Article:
My empirical research focuses on the phylogenetic relationships of nymphalid butterflies, primarily based on data from mitochondrial and nuclear protein-coding genes. Many nymphalids are big, showy butterflies, well-known by the general public and popular with collectors. Nymphalids, and butterflies in general, are an excellent model system for investigations in a broad range of ecological and evolutionary subdisciplines, from evo-devo to community ecology, and obtaining a robust hypothesis of phylogenetic relationships will immensely enrich ongoing work in all those areas. The family contains some of the best-known examples of coevolutionary M?llerian mimicry, such as representatives of the genus Heliconius Kluk and the Ithomiini (both neotropical groups upon which I have conducted NSF-funded research).
Nymphalidae also encompasses the Satyrinae (browns, satyrs and ringlets), an extremely diverse yet poorly-known subfamily. The neotropical/south temperate Pronophilina, with rich representation in the Andean cloud forest and paramo, is a satyrine group of special interest from the perspective of studying geographical variation and speciation (how do butterflies occupying what seems to be a rather homogeneous niche undergo phylogenetic radiations?). At a deeper phylogenetic level, pronophilines also pose a number of interesting vicariant biogeographical problems, and may represent a relictual group broken up by continental drift. I am currently funded by NSF ($390K) to study Pronophilina, in collaboration with Latin American colleagues. I advised a graduate student with whom I have co-authored several papers on the higher-level relationships of skippers (Hesperiidae), and have worked collaboratively on the systematics of other groups of butterflies, moths, wasps and flies.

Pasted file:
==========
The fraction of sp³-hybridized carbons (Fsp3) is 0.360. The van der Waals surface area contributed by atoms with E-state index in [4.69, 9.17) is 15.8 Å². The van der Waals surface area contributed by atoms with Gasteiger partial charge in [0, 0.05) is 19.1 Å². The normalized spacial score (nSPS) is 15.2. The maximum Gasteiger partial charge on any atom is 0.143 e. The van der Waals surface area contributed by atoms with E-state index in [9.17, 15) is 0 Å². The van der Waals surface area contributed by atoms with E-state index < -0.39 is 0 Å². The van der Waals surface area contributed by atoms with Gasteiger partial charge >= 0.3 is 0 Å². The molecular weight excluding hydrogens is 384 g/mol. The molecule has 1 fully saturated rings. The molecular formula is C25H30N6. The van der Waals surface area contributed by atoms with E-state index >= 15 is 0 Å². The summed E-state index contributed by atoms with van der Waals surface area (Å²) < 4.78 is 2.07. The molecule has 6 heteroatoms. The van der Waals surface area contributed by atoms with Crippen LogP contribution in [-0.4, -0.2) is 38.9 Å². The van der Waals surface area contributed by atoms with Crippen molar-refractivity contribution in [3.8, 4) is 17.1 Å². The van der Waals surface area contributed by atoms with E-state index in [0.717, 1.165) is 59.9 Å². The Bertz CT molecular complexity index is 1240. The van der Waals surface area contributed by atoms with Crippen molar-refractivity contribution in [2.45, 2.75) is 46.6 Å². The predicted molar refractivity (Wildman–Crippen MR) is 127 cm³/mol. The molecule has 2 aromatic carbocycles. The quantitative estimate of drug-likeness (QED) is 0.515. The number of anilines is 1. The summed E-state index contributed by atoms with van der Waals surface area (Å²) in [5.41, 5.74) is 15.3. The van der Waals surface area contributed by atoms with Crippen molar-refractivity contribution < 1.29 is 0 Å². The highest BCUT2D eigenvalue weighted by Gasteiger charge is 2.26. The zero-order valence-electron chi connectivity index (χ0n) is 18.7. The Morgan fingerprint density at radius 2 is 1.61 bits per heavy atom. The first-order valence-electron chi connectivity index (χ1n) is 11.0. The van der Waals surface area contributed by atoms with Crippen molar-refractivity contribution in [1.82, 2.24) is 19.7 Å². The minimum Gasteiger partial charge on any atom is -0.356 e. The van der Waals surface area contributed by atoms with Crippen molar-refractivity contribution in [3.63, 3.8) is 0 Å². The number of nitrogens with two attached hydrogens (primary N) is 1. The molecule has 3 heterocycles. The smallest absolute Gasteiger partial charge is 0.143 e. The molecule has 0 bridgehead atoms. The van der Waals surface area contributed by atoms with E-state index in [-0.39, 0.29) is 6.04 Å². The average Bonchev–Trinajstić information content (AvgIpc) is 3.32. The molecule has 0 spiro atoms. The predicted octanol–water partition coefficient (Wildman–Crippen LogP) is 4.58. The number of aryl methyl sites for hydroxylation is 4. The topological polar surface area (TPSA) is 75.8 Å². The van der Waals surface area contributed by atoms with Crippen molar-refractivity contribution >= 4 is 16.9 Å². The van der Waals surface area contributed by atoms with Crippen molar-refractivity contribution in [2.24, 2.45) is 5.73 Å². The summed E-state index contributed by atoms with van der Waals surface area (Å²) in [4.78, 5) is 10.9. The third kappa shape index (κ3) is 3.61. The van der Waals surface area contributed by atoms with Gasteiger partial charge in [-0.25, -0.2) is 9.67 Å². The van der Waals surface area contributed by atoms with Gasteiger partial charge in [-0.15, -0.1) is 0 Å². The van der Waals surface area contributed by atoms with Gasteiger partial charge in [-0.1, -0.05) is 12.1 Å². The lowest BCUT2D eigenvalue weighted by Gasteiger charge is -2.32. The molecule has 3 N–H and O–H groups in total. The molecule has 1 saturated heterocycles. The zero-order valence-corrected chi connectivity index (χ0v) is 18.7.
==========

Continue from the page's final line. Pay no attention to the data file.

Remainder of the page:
My theoretical research employs the cladistic approach to examine various areas, including the philosophy of systematics, the data partitioning controversy, species concepts and species delimitation, and nomenclatural issues.With first author R. T. Schuh, I have recently completed a completely revised 2 ndedition of the graduate-level textbook, Biological Systematics: principles and applications(2009). I also write occasional cladistic critiques of empirical papers by others that bear on issues of lepidopteran interest, such as mimicry and chemical defense.Most recently, I have completed a critical review of the homoploid hybrid speciation hypothesis for the Colombian species Heliconius heurippa.
Over the next ten years, I anticipate that I will continue to investigate phylogenetic relationships within and among various butterfly groups - there is at least a lifetime's work here. I am interested in developing collaborative study of deeper patterns of lepidopteran relationships. I am a leader of an international collaborative effort to establish a molecular phylogenetic framework for all the butterflies. I will also continue to build my contributions on butterfly phylogenetic relationships to the Tree of Life project ( www.tolweb.org).
Although my empirical work focuses primarily on molecular systematics of nymphalids, I am open and supportive of studies on other groups, including collection-based morphological revisionary studies. One of my former graduate students, Andrew Warren, worked on the molecular and morphological systematics of skipper butterflies, while another, Jason Leathers, studied the morphological systematics of braconine wasps.